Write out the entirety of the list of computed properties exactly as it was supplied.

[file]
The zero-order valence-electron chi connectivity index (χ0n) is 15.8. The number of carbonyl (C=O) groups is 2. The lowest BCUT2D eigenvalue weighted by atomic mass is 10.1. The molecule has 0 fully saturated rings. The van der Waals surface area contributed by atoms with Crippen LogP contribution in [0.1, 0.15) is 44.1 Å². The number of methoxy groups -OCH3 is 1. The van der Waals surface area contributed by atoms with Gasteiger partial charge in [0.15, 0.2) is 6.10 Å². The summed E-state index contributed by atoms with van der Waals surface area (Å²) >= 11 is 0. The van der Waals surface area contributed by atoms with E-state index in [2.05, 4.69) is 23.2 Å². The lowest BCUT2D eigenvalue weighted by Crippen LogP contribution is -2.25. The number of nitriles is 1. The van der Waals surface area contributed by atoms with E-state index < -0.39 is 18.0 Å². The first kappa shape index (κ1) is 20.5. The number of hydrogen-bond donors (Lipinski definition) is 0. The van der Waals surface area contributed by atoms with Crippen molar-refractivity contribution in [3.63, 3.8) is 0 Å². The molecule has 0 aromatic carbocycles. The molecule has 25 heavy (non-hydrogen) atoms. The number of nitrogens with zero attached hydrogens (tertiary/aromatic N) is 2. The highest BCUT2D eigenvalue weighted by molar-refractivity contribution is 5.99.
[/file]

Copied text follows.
The zero-order valence-electron chi connectivity index (χ0n) is 15.8. The number of carbonyl (C=O) groups is 2. The lowest BCUT2D eigenvalue weighted by atomic mass is 10.1. The molecule has 0 fully saturated rings. The van der Waals surface area contributed by atoms with Crippen LogP contribution in [0.1, 0.15) is 44.1 Å². The number of methoxy groups -OCH3 is 1. The van der Waals surface area contributed by atoms with Gasteiger partial charge in [0.15, 0.2) is 6.10 Å². The summed E-state index contributed by atoms with van der Waals surface area (Å²) >= 11 is 0. The van der Waals surface area contributed by atoms with E-state index in [2.05, 4.69) is 23.2 Å². The lowest BCUT2D eigenvalue weighted by Crippen LogP contribution is -2.25. The number of nitriles is 1. The van der Waals surface area contributed by atoms with E-state index < -0.39 is 18.0 Å². The first kappa shape index (κ1) is 20.5. The number of hydrogen-bond donors (Lipinski definition) is 0. The van der Waals surface area contributed by atoms with Crippen molar-refractivity contribution in [3.63, 3.8) is 0 Å². The molecule has 0 aromatic carbocycles. The molecule has 25 heavy (non-hydrogen) atoms. The number of nitrogens with zero attached hydrogens (tertiary/aromatic N) is 2. The highest BCUT2D eigenvalue weighted by molar-refractivity contribution is 5.99.